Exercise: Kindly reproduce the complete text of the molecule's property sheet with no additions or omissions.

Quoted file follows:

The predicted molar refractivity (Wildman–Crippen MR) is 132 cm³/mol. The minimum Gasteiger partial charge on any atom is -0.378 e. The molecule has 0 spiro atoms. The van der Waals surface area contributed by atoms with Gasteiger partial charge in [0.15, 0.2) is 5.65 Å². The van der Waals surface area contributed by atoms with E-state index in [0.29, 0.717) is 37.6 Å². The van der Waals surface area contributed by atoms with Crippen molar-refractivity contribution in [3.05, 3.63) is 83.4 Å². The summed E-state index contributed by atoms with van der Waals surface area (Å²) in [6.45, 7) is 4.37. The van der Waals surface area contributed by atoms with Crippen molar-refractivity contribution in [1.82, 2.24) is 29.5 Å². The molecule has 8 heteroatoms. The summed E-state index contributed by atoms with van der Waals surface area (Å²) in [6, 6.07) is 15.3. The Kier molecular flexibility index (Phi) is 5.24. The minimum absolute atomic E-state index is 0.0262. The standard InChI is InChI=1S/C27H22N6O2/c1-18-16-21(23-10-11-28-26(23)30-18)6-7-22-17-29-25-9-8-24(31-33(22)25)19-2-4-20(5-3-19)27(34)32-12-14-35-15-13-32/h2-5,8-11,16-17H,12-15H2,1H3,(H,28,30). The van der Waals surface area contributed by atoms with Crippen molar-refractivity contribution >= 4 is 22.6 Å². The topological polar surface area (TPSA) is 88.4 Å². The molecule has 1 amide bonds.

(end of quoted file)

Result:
The predicted molar refractivity (Wildman–Crippen MR) is 132 cm³/mol. The minimum Gasteiger partial charge on any atom is -0.378 e. The molecule has 0 spiro atoms. The van der Waals surface area contributed by atoms with Gasteiger partial charge in [0.15, 0.2) is 5.65 Å². The van der Waals surface area contributed by atoms with E-state index in [0.29, 0.717) is 37.6 Å². The van der Waals surface area contributed by atoms with Crippen molar-refractivity contribution in [3.05, 3.63) is 83.4 Å². The summed E-state index contributed by atoms with van der Waals surface area (Å²) in [6.45, 7) is 4.37. The van der Waals surface area contributed by atoms with Crippen molar-refractivity contribution in [1.82, 2.24) is 29.5 Å². The molecule has 8 heteroatoms. The summed E-state index contributed by atoms with van der Waals surface area (Å²) in [6, 6.07) is 15.3. The Kier molecular flexibility index (Phi) is 5.24. The minimum absolute atomic E-state index is 0.0262. The standard InChI is InChI=1S/C27H22N6O2/c1-18-16-21(23-10-11-28-26(23)30-18)6-7-22-17-29-25-9-8-24(31-33(22)25)19-2-4-20(5-3-19)27(34)32-12-14-35-15-13-32/h2-5,8-11,16-17H,12-15H2,1H3,(H,28,30). The van der Waals surface area contributed by atoms with Crippen molar-refractivity contribution >= 4 is 22.6 Å². The topological polar surface area (TPSA) is 88.4 Å². The molecule has 1 amide bonds.